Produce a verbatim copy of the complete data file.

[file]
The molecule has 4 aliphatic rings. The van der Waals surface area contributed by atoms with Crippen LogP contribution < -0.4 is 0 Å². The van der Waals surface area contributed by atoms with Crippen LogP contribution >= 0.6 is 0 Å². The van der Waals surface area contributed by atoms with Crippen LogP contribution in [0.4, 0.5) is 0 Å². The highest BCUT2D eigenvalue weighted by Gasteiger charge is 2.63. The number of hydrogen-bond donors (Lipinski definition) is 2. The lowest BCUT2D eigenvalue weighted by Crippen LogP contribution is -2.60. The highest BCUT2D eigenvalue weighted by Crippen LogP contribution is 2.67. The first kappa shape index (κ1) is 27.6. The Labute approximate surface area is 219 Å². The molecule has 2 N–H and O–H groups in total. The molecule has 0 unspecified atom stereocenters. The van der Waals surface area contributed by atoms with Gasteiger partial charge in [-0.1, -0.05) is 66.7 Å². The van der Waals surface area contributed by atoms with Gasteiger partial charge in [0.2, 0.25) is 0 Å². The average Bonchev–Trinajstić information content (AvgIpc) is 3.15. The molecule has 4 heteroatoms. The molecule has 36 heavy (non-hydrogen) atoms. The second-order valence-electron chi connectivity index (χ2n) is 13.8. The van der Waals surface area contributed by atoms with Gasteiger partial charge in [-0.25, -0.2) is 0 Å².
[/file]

The molecule has 4 aliphatic rings. The van der Waals surface area contributed by atoms with Crippen LogP contribution < -0.4 is 0 Å². The van der Waals surface area contributed by atoms with Crippen LogP contribution >= 0.6 is 0 Å². The van der Waals surface area contributed by atoms with Crippen LogP contribution in [0.4, 0.5) is 0 Å². The highest BCUT2D eigenvalue weighted by Gasteiger charge is 2.63. The number of hydrogen-bond donors (Lipinski definition) is 2. The lowest BCUT2D eigenvalue weighted by Crippen LogP contribution is -2.60. The highest BCUT2D eigenvalue weighted by Crippen LogP contribution is 2.67. The first kappa shape index (κ1) is 27.6. The Labute approximate surface area is 219 Å². The molecule has 2 N–H and O–H groups in total. The molecule has 0 unspecified atom stereocenters. The van der Waals surface area contributed by atoms with Gasteiger partial charge in [-0.1, -0.05) is 66.7 Å². The van der Waals surface area contributed by atoms with Gasteiger partial charge in [0.2, 0.25) is 0 Å². The average Bonchev–Trinajstić information content (AvgIpc) is 3.15. The molecule has 4 heteroatoms. The molecule has 36 heavy (non-hydrogen) atoms. The second-order valence-electron chi connectivity index (χ2n) is 13.8. The van der Waals surface area contributed by atoms with Gasteiger partial charge in [-0.25, -0.2) is 0 Å².